“Some users of Apple Inc.’s latest gadget have found that its heart rate mechanism runs into glitches on sleeve tattoos. Dark, solid colored tattoos appear to be the most likely to puzzle the Apple Watch sensors, according to tests carried out by iMore.com,” Fottrell reports. “Removing a tattoo for an Apple Watch might seem extreme, but it might also be a sign that the time has come to go au naturel again. For most of us, when our life takes us in directions we never expected, our tattoos remain the same. Last year, actress Melanie Griffith filed for divorce from her then-husband Antonio Banderas. But the removal of her heart-shaped tattoo with the first name of her former husband’s first name may have been just as painful. And it’s also part of a lucrative trend: Revenue for tattoo removals has surged 440% to an estimated $75.5 million over the last decade.”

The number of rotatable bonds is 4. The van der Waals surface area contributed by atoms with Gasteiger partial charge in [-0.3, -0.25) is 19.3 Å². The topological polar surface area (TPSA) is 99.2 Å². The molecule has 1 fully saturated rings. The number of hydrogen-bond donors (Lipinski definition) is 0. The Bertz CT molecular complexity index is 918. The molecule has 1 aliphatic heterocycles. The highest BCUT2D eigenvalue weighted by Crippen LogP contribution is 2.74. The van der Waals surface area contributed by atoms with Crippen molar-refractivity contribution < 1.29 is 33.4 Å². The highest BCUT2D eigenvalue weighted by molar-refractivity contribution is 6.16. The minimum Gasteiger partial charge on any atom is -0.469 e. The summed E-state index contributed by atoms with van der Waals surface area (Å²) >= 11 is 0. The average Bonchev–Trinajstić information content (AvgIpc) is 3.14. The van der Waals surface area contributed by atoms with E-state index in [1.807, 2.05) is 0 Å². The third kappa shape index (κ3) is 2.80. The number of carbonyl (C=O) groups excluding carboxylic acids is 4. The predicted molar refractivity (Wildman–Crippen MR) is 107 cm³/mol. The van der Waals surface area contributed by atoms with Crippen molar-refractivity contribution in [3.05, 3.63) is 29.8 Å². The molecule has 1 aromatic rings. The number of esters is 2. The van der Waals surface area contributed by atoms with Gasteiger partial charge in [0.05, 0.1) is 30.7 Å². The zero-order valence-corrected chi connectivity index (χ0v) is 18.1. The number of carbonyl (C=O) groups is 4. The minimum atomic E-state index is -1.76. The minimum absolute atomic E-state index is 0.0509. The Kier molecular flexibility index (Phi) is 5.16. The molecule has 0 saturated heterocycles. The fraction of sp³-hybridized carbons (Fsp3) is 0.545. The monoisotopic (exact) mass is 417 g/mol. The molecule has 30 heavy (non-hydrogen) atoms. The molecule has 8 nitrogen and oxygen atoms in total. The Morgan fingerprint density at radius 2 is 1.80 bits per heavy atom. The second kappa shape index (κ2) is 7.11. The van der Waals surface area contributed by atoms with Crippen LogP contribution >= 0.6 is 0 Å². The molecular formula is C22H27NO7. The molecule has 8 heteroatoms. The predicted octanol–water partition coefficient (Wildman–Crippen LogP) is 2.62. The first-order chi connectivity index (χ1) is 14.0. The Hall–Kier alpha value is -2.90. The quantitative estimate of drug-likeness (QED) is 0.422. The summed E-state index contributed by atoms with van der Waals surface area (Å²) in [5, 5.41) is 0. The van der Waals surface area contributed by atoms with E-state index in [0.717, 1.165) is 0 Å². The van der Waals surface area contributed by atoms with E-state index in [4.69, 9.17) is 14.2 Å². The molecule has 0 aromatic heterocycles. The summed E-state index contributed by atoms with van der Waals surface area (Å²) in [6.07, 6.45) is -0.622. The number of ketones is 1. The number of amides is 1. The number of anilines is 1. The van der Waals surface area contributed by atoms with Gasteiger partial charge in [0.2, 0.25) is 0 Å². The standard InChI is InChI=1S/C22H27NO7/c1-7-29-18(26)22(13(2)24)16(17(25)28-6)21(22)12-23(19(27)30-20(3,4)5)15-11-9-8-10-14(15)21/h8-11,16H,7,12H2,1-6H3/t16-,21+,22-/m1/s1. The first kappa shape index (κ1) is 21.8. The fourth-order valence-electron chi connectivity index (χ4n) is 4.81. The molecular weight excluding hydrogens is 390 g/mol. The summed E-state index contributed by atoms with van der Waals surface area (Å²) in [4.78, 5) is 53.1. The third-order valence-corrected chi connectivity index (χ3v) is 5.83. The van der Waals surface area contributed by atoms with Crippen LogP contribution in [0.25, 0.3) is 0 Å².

“Most tattoo removals are performed on people in their 30s and 40s, says Michael Kulick, a San Francisco-based plastic surgeon,” Fottrell reports. “‘What was attractive in your 20s is not so attractive in your 30s,’ he says.”
Read more in the full article here.
MacDailyNews Take: Yes, ink – just like your fabric shirtsleeve or anything else – that blocks your Apple Watch’s sensors from seeing your blood vessels means the functions that depend on those sensors will not work. Shocking
If this is the best FUD the anti-Apple losers can concoct against Apple Watch, they’re going to be in for a rough time looking up at an ever-soaring Apple.
Ink Different: Tattoos may interfere with some Apple Watch functions – April 30, 2015